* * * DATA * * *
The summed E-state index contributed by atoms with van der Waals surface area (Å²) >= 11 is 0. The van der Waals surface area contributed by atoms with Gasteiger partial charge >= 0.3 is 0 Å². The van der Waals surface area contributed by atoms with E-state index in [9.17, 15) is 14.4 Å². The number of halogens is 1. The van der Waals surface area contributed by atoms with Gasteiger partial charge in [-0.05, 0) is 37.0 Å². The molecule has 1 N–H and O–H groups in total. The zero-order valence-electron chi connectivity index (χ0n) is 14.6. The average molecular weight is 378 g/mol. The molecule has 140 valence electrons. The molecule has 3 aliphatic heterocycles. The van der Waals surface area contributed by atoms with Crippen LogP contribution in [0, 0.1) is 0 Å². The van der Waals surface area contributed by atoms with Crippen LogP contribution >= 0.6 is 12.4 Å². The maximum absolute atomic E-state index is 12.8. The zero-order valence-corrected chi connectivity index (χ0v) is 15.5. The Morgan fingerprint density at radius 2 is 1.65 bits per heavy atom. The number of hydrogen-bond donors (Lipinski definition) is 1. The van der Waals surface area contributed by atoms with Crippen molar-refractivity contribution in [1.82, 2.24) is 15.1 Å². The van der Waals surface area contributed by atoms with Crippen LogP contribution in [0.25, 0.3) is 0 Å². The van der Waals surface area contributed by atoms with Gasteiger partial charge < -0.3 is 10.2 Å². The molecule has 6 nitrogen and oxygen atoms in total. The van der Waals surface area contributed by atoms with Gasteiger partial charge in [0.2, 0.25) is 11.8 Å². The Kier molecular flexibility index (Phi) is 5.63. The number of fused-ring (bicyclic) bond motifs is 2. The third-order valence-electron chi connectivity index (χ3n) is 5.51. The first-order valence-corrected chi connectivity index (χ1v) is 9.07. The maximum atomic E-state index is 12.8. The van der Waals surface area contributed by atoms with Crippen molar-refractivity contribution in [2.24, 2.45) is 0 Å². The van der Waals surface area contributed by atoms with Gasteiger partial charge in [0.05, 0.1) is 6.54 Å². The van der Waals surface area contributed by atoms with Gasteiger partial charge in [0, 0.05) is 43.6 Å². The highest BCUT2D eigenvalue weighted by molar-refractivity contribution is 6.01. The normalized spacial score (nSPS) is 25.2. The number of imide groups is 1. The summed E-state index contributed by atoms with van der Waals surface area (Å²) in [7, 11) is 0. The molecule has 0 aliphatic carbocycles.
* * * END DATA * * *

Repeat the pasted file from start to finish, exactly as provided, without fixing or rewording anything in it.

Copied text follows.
The summed E-state index contributed by atoms with van der Waals surface area (Å²) >= 11 is 0. The van der Waals surface area contributed by atoms with Gasteiger partial charge >= 0.3 is 0 Å². The van der Waals surface area contributed by atoms with E-state index in [9.17, 15) is 14.4 Å². The number of halogens is 1. The van der Waals surface area contributed by atoms with Gasteiger partial charge in [-0.05, 0) is 37.0 Å². The molecule has 1 N–H and O–H groups in total. The zero-order valence-electron chi connectivity index (χ0n) is 14.6. The average molecular weight is 378 g/mol. The molecule has 140 valence electrons. The molecule has 3 aliphatic heterocycles. The van der Waals surface area contributed by atoms with Crippen LogP contribution in [0, 0.1) is 0 Å². The van der Waals surface area contributed by atoms with Crippen LogP contribution >= 0.6 is 12.4 Å². The maximum absolute atomic E-state index is 12.8. The zero-order valence-corrected chi connectivity index (χ0v) is 15.5. The Morgan fingerprint density at radius 2 is 1.65 bits per heavy atom. The number of hydrogen-bond donors (Lipinski definition) is 1. The van der Waals surface area contributed by atoms with Crippen molar-refractivity contribution in [1.82, 2.24) is 15.1 Å². The van der Waals surface area contributed by atoms with Crippen LogP contribution in [0.25, 0.3) is 0 Å². The van der Waals surface area contributed by atoms with Gasteiger partial charge < -0.3 is 10.2 Å². The molecule has 6 nitrogen and oxygen atoms in total. The van der Waals surface area contributed by atoms with Gasteiger partial charge in [0.2, 0.25) is 11.8 Å². The Kier molecular flexibility index (Phi) is 5.63. The number of fused-ring (bicyclic) bond motifs is 2. The third-order valence-electron chi connectivity index (χ3n) is 5.51. The first-order valence-corrected chi connectivity index (χ1v) is 9.07. The maximum atomic E-state index is 12.8. The van der Waals surface area contributed by atoms with Crippen molar-refractivity contribution in [2.24, 2.45) is 0 Å². The van der Waals surface area contributed by atoms with Gasteiger partial charge in [0.05, 0.1) is 6.54 Å². The van der Waals surface area contributed by atoms with Gasteiger partial charge in [0, 0.05) is 43.6 Å². The highest BCUT2D eigenvalue weighted by molar-refractivity contribution is 6.01. The normalized spacial score (nSPS) is 25.2. The number of imide groups is 1. The summed E-state index contributed by atoms with van der Waals surface area (Å²) in [7, 11) is 0. The molecule has 0 aliphatic carbocycles.